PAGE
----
Mitt Romney narrowly won very liberal Dane County (Madison), with 37.5% to Santorum’s 36.2%, which is a much narrower margin than we could have expected. On the other hand, however, liberal white-collar Dane County is likely filled with those Democrats who voted in the GOP primary to fool around as part of the infamous ‘Operation Backdoor’. Romney and Santorum both performed fairly well, though Santorum a tad better, in the largely Democratic areas of southwestern Wisconsin which are largely Scandinavian in ancestry.
Romney did poorly in most mid-sized cities in the state, besides Winnebago County (Oshkosh) which he won with 39.7%. Rick Santorum surprisingly performed well in the largely Belgian (and Catholic) city of Green Bay (Brown County, 43.7-36.8 for Santorum) and neighboring5 heavily Belgian Kewaunee County (52-31). Santorum otherwise won Outagamie County (Appleton, 40.7-31.7), Fond du Lac County (Fond du Lac, 42.2-41.2), Chippewa County (Eau Claire, 39.4-36.1), La Crosse County (37.9-35.9), St. Croix County (Twin Cities exurbia, 42.2-35.8) and working-class Douglas County (Superior, 44.9-33.4). A lot of these areas are fairly working-class, and a lot tend to be fairly conservative.
Santorum performed best in a string of inland couties in northern Wisconsin, between Lake Michigan and the Minnesota border, a region which is quite Evangelical, fairly low-income and working-class (the Fox River Valley’s mills) and which had given Mike Huckabee a few solid wins in 2008 when he had lost the WI primary by nearly 18 points to John McCain.
As in Illinois, it appears as if Romney owes his victory more to the fact that he mobilized his voters very well rather than any major breakthrough in categories where he was particularly weak (though his victory with ‘very conservative’ voters is surprising and interesting). Despite the inevitability which surrounds his eventual nomination, he still won the state with a fairly anemic 44% (McCain had won it with 55%, despite, it is true, the race being almost over and two-man contest with Huckabee). A good portion of voters, who probably have resigned themselves to Romney’s victory, still voted for Santorum or the the two other also-rans.
The next contests are on April 24 in delegate-rich New York, Santorum’s home turf of Pennsylvania, Rhode Island, Connecticut and Delaware. New York, which has 95 total delegates, will be a very big prize for Romney who will win New York in a landslide. Connecticut and Rhode Island will probably go in his direction by a large margin as well. Pennsylvania will be the most seriously contested state, and could prove to be Santorum’s final stand if he loses his home state. Santorum is going to fight to the last man in Pennsylvania, where he has a clear favourite-son advantage but one which is getting eaten into by Romney’s momentum and the Mittens treasury which will likely shower the state with ads. If Santorum wins his home state, it will not be a game-changer for him as it will not be enough for him to miraculously regain viability, but it would guarantee that he stays in the race for a while longer. If he loses his home state, he could be forced to withdraw earlier than he would wish to. Ron Paul and Newt Gingrich will not be a significant presence in any of these five states.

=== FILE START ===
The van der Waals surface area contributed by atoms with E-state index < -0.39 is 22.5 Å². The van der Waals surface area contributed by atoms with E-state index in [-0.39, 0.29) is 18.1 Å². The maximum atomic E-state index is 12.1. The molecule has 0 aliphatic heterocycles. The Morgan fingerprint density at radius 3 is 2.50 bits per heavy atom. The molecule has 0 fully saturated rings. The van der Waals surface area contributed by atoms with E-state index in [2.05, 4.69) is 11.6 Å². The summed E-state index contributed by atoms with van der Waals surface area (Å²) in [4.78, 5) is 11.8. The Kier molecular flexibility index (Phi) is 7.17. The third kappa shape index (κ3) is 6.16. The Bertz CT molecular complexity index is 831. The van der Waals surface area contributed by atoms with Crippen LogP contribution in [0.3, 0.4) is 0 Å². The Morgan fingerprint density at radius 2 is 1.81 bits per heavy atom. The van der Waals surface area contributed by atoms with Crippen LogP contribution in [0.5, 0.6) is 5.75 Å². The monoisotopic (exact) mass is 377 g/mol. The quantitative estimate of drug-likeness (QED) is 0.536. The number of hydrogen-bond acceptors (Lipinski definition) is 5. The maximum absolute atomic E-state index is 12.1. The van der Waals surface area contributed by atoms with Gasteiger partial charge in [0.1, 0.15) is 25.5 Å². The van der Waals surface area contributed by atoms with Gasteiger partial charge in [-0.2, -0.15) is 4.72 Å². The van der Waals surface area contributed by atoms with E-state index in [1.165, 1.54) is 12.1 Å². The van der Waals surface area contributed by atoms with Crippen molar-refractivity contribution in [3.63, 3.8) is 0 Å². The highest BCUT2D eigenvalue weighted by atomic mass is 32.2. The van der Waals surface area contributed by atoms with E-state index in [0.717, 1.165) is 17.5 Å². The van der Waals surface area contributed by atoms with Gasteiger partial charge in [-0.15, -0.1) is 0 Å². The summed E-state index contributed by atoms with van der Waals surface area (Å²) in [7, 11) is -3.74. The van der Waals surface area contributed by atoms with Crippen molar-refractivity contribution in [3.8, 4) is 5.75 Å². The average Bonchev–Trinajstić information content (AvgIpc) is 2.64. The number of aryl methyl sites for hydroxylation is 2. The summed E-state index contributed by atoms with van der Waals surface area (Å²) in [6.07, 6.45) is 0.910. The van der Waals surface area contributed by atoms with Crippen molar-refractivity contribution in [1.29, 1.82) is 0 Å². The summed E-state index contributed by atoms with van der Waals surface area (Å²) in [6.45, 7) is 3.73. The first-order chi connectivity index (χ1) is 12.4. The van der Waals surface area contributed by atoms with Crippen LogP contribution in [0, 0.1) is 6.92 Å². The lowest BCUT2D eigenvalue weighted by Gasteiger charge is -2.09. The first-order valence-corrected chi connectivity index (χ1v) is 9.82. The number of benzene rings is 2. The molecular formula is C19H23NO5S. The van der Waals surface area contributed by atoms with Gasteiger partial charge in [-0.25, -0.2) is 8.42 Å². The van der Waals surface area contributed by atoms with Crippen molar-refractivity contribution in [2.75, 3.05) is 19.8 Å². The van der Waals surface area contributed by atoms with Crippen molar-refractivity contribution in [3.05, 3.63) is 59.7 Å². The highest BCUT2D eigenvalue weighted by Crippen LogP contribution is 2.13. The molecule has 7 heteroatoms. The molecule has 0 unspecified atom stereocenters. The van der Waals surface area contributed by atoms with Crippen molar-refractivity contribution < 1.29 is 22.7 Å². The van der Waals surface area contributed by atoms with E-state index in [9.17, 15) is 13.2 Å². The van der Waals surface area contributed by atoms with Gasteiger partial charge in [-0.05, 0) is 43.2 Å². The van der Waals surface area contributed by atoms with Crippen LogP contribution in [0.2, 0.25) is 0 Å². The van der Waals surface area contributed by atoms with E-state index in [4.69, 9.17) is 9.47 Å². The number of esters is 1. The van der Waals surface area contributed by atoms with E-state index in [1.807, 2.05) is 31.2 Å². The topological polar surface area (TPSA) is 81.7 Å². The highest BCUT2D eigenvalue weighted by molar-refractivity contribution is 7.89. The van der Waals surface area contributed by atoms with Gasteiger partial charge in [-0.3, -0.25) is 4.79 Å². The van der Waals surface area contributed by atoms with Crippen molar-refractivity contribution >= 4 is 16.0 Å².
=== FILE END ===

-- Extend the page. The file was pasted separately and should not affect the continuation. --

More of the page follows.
Canada’s official opposition party, the New Democratic Party (NDP) held its leadership convention on March 24, 2012 in Toronto, Ontario. Seven candidates lined up for a chance to become leader of the official opposition in addition to leader of the NDP.
The centre-left NDP has usually been Canada’s perennial third-party, perceived as the idealistic social democratic which always sought to overtake either the Liberals or Conservatives to establish themselves as the official opposition. In 2008, the NDP won 18.2% of the vote and 37 out of 308 seats. The most seats it had ever won was in 1988, when it took 43 seats and 20.4% of the vote. Under the leadership of Jack Layton, the NDP certainly grew back from the party’s near-death state of the 1990s and the NDP kept benefiting from the Liberal Party’s slow state of decrepitude following its 2006 electoral defeat. However, nothing could really prepare the NDP for the results of the historic 2011 election, when the party surged into second taking 103 seats and 30.6% of the vote.